|Naval History of Great Britain - Vol III
||British and French Fleets - Channel
along the coast of Normandy from the southward, the British 18-gun ship-sloop Albacore, Captain Major Jacob Henniker, slipped and made sail, followed by a gun-brig and cutter ; but who, missing the sloop in the haze, returned to the anchorage. Towards evening the Albacore, being near the Grosnez de Flamanville, compelled five of the luggers to anchor close to the surf, under the corner of a battery to the southward of Grosnez. The wind being dead on shore and a lee tide making, the Albacore lay off until the 9th, at 10 a.m. ; when, with the assistance of the weather tide, Captain Henniker stood in, under a heavy fire from the battery and gun-vessels. At 11 a.m. the Albacore anchored, with springs, close to the gun-vessels, and within about 200 yards of the surf : the sloop then opened her fire, and continued it until all five vessels were driven on shore, and lay broadside to in a heavy surf, which broke with great violence over them. Their men, in great numbers, landed upon the beach ; and some were seen bearing the wounded in their arms. Having, owing to the strength of the wind, dragged he anchor, the Albacore, at the falling of the tide, slipped and hauled off, without any loss, but with her hull struck in several places, her main and maintop masts shot through, and in her rigging of every kind much cut.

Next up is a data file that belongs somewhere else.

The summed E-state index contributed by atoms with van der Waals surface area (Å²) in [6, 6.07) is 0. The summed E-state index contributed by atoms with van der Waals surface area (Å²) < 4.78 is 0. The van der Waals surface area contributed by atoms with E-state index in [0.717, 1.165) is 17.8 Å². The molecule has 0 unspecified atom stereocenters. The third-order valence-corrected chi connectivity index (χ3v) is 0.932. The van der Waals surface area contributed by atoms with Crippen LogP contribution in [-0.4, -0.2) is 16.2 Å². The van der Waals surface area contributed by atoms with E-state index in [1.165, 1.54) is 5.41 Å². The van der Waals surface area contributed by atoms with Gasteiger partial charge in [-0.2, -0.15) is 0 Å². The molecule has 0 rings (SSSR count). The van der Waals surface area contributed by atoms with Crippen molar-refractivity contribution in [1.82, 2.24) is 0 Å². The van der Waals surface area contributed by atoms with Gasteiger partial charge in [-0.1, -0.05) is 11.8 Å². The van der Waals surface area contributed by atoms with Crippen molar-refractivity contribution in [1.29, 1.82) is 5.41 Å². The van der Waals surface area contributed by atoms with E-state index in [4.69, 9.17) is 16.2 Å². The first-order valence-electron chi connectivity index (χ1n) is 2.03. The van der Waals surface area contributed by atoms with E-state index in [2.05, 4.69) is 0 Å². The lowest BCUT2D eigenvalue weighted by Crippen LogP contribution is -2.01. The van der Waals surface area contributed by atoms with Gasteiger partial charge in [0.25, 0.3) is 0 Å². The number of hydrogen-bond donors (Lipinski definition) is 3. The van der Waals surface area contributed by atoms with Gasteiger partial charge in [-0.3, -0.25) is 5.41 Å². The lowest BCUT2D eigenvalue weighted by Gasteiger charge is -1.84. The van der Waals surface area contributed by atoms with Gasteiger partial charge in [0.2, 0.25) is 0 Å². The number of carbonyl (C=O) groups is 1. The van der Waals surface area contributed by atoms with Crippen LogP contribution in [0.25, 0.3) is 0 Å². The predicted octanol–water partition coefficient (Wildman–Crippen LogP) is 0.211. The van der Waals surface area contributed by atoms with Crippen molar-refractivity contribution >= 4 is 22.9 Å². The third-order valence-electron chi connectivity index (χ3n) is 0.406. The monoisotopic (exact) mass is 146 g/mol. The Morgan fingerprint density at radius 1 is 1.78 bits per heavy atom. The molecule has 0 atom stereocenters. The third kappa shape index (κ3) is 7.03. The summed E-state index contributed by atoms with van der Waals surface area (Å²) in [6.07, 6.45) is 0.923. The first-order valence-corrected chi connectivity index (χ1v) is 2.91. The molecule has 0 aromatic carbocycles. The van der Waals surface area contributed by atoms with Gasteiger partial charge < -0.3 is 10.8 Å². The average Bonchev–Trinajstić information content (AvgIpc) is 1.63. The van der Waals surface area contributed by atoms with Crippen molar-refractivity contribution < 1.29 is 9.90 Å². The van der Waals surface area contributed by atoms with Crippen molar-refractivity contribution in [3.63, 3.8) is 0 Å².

On the 23d of October, at 4 p.m., a division of the French flotilla, consisting of two prames, one with a commodore's broad pendant, and 18 armed schuyts, put to sea from Ostende, and steered to the westward, just as the Cruiser, Captain Hancock accompanied by the gun-brigs Blazer, Lieutenant John Hinton, Conflict, Lieutenant Charles C. Ormsby, Tigress, Lieutenant Edward Greensword, and Escort, Lieutenant Joseph Gulston Garland, and hired armed cutters Admiral-Mitchell and Griffin, Lieutenants Richard Williams and James Dillon, was standing in to reconnoitre the port. Chase was given, and the headmost prame, at 5 h. 18 m. P.M., was brought to action by the Cruiser and her consorts. The mutual cannonade continued until 6 h. 35 m. p.m. ; when the prame's fire, which had been confined to musketry for the last half hour, entirely ceased. As, however, the tide was rapidly falling, darkness coming on; and no person on board was acquainted with the shoals to the westward of Ostende, the Cruiser, then in less than three fathoms' water, hauled off and anchored.
Meantime, in her eagerness to close with the prame, the Conflict gun-brig had grounded ; and, although the brig was in two fathoms' water, the prame steered safe in-shore of her. As soon as the prame had passed out of gun-shot, Lieutenant Ormsby commenced lightening his vessel, in the hope to get her off. His endeavours proving fruitless, the lieutenant and his men quitted the Conflict, and pulled for the Cruiser, whose lights were then in view. An attempt to bring away the gun-brig was afterwards made by the Griffin and Admiral-Mitchell cutters, manned in
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